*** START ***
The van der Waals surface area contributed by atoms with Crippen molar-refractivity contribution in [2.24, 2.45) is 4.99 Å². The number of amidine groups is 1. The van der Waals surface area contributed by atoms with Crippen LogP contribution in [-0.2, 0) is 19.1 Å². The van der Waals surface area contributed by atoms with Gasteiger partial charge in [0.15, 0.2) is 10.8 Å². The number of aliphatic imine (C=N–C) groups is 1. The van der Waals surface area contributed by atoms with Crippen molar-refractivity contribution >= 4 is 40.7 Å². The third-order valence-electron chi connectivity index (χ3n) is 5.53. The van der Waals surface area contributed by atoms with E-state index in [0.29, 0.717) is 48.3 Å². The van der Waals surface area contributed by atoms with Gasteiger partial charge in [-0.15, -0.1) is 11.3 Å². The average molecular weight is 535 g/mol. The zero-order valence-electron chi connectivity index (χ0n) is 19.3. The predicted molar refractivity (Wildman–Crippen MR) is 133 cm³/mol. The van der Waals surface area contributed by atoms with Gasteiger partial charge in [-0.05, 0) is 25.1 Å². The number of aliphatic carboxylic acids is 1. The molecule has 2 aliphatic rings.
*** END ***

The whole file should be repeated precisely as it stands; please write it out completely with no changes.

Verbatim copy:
The van der Waals surface area contributed by atoms with Crippen molar-refractivity contribution in [2.24, 2.45) is 4.99 Å². The number of amidine groups is 1. The van der Waals surface area contributed by atoms with Crippen LogP contribution in [-0.2, 0) is 19.1 Å². The van der Waals surface area contributed by atoms with Gasteiger partial charge in [0.15, 0.2) is 10.8 Å². The number of aliphatic imine (C=N–C) groups is 1. The van der Waals surface area contributed by atoms with Crippen molar-refractivity contribution >= 4 is 40.7 Å². The third-order valence-electron chi connectivity index (χ3n) is 5.53. The van der Waals surface area contributed by atoms with E-state index in [0.29, 0.717) is 48.3 Å². The van der Waals surface area contributed by atoms with Gasteiger partial charge in [-0.15, -0.1) is 11.3 Å². The average molecular weight is 535 g/mol. The zero-order valence-electron chi connectivity index (χ0n) is 19.3. The predicted molar refractivity (Wildman–Crippen MR) is 133 cm³/mol. The van der Waals surface area contributed by atoms with Gasteiger partial charge in [-0.05, 0) is 25.1 Å². The number of aliphatic carboxylic acids is 1. The molecule has 2 aliphatic rings.